I was also a bit confused regarding truth independence and rational independence. These two strike me as epistemic standards. If that were the case and Schoenfields’ argument regarding independent argument between epistemic standards to be impossible, then it seems to me that one could never move between a preference for truth independence to rational independence. If this is the case, then anyone who initially has a reservation with Schoenfields’ perspective could not help to disagree. At the same time, it would seem then that Schoenfields could never be convincing and there can be no logical pull towards rational independence. What seems to result is a sad state of affairs where there are a variety of unfalsifiable, which seems to be inherently suspect (though I suppose this can be regarded as an epistemic standard).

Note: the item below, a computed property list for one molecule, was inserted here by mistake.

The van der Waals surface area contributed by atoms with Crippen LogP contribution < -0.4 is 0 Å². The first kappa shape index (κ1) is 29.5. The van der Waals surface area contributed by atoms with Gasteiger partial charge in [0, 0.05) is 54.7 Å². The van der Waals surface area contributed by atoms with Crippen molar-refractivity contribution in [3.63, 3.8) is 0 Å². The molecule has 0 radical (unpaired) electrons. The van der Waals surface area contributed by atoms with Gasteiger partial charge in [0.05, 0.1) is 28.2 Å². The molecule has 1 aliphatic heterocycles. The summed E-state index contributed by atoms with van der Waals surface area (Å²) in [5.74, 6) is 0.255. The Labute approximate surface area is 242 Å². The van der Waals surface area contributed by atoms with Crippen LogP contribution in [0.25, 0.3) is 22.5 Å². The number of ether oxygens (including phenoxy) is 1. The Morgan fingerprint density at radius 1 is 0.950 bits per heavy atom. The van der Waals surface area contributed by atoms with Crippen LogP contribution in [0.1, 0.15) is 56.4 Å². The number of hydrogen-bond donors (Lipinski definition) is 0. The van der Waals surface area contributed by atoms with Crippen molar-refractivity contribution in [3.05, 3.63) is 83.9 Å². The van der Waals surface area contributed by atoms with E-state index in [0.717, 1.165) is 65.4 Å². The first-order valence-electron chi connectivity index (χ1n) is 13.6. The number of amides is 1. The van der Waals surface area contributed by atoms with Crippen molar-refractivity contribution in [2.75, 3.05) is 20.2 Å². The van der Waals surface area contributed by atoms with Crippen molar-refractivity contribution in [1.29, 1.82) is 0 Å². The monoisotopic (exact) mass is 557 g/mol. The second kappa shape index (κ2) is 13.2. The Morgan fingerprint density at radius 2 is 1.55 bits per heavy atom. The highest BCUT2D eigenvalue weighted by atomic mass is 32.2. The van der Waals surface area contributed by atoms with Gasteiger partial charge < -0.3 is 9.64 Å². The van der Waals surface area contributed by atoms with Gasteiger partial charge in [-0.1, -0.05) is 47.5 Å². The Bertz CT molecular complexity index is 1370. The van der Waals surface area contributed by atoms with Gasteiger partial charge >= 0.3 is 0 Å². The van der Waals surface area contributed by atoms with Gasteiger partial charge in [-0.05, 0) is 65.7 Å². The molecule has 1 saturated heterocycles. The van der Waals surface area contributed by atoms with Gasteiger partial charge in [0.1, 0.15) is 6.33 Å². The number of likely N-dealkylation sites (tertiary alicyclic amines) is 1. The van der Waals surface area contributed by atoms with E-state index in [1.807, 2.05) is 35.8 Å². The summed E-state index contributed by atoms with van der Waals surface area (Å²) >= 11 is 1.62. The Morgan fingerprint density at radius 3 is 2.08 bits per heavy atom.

Thank you for the summary, Phin! I found this article to be extremely interesting.